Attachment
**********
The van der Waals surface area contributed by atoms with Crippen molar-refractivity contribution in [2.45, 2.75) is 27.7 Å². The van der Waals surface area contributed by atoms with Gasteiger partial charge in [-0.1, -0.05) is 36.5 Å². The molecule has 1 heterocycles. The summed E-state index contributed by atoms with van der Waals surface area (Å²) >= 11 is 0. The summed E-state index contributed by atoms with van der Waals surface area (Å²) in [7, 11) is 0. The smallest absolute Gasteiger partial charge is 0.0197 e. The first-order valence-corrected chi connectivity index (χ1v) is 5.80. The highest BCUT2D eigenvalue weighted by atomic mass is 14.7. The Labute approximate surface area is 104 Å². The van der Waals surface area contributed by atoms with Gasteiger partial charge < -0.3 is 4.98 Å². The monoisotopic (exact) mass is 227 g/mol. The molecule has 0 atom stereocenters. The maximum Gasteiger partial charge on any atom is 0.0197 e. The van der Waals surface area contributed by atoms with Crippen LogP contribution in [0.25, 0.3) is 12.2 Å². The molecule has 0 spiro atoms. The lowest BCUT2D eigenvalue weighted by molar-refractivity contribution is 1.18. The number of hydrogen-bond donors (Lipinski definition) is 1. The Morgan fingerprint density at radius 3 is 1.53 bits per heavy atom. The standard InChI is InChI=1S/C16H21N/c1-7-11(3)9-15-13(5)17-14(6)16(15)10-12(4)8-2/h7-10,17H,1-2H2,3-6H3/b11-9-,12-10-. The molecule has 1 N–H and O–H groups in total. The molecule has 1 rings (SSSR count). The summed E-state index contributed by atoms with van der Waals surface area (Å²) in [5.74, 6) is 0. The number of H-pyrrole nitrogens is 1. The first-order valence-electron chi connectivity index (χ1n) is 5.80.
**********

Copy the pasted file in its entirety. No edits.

The van der Waals surface area contributed by atoms with Crippen molar-refractivity contribution in [2.45, 2.75) is 27.7 Å². The van der Waals surface area contributed by atoms with Gasteiger partial charge in [-0.1, -0.05) is 36.5 Å². The molecule has 1 heterocycles. The summed E-state index contributed by atoms with van der Waals surface area (Å²) >= 11 is 0. The summed E-state index contributed by atoms with van der Waals surface area (Å²) in [7, 11) is 0. The smallest absolute Gasteiger partial charge is 0.0197 e. The first-order valence-corrected chi connectivity index (χ1v) is 5.80. The highest BCUT2D eigenvalue weighted by atomic mass is 14.7. The Labute approximate surface area is 104 Å². The van der Waals surface area contributed by atoms with Gasteiger partial charge < -0.3 is 4.98 Å². The monoisotopic (exact) mass is 227 g/mol. The molecule has 0 atom stereocenters. The maximum Gasteiger partial charge on any atom is 0.0197 e. The van der Waals surface area contributed by atoms with Crippen LogP contribution in [0.25, 0.3) is 12.2 Å². The molecule has 0 spiro atoms. The lowest BCUT2D eigenvalue weighted by molar-refractivity contribution is 1.18. The number of hydrogen-bond donors (Lipinski definition) is 1. The Morgan fingerprint density at radius 3 is 1.53 bits per heavy atom. The standard InChI is InChI=1S/C16H21N/c1-7-11(3)9-15-13(5)17-14(6)16(15)10-12(4)8-2/h7-10,17H,1-2H2,3-6H3/b11-9-,12-10-. The molecule has 1 N–H and O–H groups in total. The molecule has 1 rings (SSSR count). The summed E-state index contributed by atoms with van der Waals surface area (Å²) in [5.74, 6) is 0. The number of H-pyrrole nitrogens is 1. The first-order valence-electron chi connectivity index (χ1n) is 5.80.